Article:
Blackfishing the IUD astonished and delighted me. It follows a form that has become familiar to me, that of the book-length essay, where the writer looks at a subject from a variety of angles, assembling various sources and stories and ideas that they weave into a whole. These works very often draw on personal narrative and tend to be bookish; part of their pleasure is compiling a reading list from their pages. Beilin does all this — she charts the history of IUDs and rheumatoid arthritis, she writes about the cultural role of witches, she tells personal stories, she assembles a reading list. She also includes the voices of other women. It’s a collaborative work, and we hear the testimonies of women who contributed to illness listservs and posted YouTube videos about how their lives fell apart after getting a copper IUD.
What I loved about this book is how strange, alive, and vibrant the writing feels. There are stretches of the book where Beilin writes in a straightforward, narrative style, and others where she thinks associatively, almost poetically, so the logical leaps require some thought, but that also, with some thought, are surprising and satisfying, often funny. The writing kept me on my toes. I frequently shook my head in admiration at her daring.
As the book opens, she describes arranging her library by gender and says:
In my apartment I knew, from my PhD, that this wasn’t the right moment to revel in any binaries. It would be quaint, and wrong, to discipline books by a painful and fabricated construction. It would be theoretically gauche to grab books by their little fabric crotches. But I was in the privacy of my own rented home. I would never do this at the store, the bookstore, where I arranged books all the time. I unpacked a moving library each day. At home, I separated out women from men as often happens before a great violence occurs, and I really got into it, giving my women a shelf all their own, stretching out every Brontë, one, two, three, and Kang Young-sook and I Love Dick, Corregidora, Bechdel’s complete Dykes to Watch Out For. Below were men who were amazing — Brautigan, Angel Dominguez and Rilke — the kind who have honorary vaginas for boutonnieres, but I like to lower them right down.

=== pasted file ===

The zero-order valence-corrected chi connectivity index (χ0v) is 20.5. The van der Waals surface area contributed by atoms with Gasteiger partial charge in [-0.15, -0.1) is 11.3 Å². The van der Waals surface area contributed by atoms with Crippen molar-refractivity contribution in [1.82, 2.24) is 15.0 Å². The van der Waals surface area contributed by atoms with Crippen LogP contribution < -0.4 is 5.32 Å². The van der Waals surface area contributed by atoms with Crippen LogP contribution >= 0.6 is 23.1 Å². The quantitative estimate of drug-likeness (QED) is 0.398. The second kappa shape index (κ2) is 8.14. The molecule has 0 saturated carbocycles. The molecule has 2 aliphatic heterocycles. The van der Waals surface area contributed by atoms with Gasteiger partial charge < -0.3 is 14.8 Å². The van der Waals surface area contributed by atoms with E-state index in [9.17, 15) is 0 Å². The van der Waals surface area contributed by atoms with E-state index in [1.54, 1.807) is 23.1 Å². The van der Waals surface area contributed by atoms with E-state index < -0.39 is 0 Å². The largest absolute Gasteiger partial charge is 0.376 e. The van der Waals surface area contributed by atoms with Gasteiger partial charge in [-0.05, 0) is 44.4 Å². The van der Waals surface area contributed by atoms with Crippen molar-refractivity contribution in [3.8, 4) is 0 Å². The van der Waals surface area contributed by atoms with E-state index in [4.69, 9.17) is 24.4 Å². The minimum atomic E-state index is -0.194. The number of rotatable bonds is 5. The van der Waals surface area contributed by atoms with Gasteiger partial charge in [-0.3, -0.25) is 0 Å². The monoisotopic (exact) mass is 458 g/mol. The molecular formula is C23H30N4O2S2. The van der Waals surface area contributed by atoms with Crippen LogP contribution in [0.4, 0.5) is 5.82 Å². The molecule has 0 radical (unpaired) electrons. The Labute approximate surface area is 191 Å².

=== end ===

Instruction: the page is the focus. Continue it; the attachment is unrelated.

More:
In the midst of this, she talks about Walter Benjamin, who unpacked his library not too long before his life began to fall apart. She talks about the bookstore, about women as objects, about Freud, about what it means to write about her illness, and then J.A. Baker, author of The Peregrine, who also suffered from rheumatoid arthritis. The book travels to so many places, but everywhere are the bodies of women, bodies that are owned, manipulated, critiqued, and ignored. Her own body is always present. Let me tell you, I won’t forget the section where she describes giving herself a coffee enema, which made me laugh and wince and shake my head once again at her daring.